The “snap judgment” phenomenon has become so commonplace that you don’t even notice it anymore. And I confess, I have been party to this myself more than I would like to admit. But, I do still have a part of my brain which keeps me in check and allows myself to retract my judgments and not repeat this behavior.
On re-reading what I wrote above, the entire piece sounds pessimistic and preachy, which is hardly my intent or deliberate style. I still have faith in us as a people who have the ability to course correct ourselves. This trend of “snap judgments” may just be a side-effect of the Information Explosion phenomenon. And by saying this I also do not intend to make a villain of the Information Explosion. It is certainly one of the greatest inventions of the last 50 years. However, the rate at which it is evolving is what makes it unpredictable and cautions us that if we don’t orient ourselves and our future generations now, we may not have the luxury of time to course correct.It will be people walking around like computers – all “information” no “knowledge”.
Our educational system, to an extent teaches us the benefits of data gathering, and data analysis prior to arriving at conclusions in the matters of academia. This however, does not translate too often to life situations – where we soak up information from the first convenient chunk of data we can lay our eyes/ears/hands on and just run with whatever suits our thinking.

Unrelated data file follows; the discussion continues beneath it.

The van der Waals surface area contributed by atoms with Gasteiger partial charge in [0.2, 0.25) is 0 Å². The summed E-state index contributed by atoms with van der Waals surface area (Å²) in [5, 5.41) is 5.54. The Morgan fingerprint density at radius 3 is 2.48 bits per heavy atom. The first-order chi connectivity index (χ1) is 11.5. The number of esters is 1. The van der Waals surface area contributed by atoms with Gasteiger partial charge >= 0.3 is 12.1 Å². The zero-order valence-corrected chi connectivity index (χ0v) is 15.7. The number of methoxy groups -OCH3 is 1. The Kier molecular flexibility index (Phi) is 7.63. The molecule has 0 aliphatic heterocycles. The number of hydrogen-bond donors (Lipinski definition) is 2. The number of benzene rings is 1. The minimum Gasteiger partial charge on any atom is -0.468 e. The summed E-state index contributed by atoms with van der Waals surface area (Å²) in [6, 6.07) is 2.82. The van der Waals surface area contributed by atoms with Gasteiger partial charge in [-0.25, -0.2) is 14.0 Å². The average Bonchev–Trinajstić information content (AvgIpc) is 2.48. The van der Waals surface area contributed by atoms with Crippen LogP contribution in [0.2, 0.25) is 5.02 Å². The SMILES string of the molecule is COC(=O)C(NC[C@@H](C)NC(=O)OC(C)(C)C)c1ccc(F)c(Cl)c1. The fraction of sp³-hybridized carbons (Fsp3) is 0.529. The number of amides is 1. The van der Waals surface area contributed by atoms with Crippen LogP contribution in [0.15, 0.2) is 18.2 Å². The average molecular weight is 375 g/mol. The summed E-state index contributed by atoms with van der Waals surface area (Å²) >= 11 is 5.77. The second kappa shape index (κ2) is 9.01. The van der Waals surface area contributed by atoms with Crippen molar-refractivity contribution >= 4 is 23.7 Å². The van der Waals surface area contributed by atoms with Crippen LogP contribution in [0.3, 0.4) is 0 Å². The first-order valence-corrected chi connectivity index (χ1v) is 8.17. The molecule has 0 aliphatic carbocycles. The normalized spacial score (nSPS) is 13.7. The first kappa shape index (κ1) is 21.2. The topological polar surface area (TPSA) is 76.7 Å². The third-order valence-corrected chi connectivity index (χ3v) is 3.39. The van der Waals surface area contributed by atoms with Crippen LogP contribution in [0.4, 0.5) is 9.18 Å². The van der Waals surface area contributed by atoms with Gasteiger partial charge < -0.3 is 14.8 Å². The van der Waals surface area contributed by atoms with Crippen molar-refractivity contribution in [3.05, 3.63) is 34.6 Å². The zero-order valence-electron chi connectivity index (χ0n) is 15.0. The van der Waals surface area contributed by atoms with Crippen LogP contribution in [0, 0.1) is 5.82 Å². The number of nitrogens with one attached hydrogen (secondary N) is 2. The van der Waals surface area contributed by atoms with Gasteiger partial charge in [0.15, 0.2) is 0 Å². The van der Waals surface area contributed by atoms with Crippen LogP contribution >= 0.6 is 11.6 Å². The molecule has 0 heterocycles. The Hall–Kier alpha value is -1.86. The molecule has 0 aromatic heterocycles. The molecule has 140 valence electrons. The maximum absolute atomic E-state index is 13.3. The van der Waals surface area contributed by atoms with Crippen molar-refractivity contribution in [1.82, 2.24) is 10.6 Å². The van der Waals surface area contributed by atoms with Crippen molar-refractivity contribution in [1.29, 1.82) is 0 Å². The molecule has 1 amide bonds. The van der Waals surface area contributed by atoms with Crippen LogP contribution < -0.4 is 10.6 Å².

If I had children of my own, I would narrate the six blind men story over and over to them – and not just for their benefit, but mine too, since it’s so easy to get carried away in the strong currents of the flood of information around me. The merits of the moral of this parable cannot be emphasized enough in these times, times when we have all become “judges” in our own right, times when these next generations will be the change agents, leaders, and policy makers of the world. I would not want me and them to be in a world where there are Six Billion blind men.
I do not usually get affected by the death of celebrities. Occasionally, I may feel a bit for them or their families out of a normal human reaction, but that’s all. However, this was not the case for two actors who passed away recently – Farooque Shaikh (FS) and Philip Seymour Hoffman (PSH) – actors who I have loved, admired, and respected.
This two part post is my little tribute to these two men who have left an indelible mark on my movies-loving self. Without comparing the two in their craft, I want to highlight a few similarities in their work – they were unconventional looking as per the showbiz definition of how an actor should look like (or at least how a lead actor should look like), they seemed to not care how big or small their character was in the overall scheme of the movie, they almost always rose above the material given to them -no matter how inconsequential their roles were, and they managed to leave you with a feeling of having seen a whole person, a person with a life, and a story of his own in any character they played . You could believe that the characters they played went about their lives even after the movie had ended.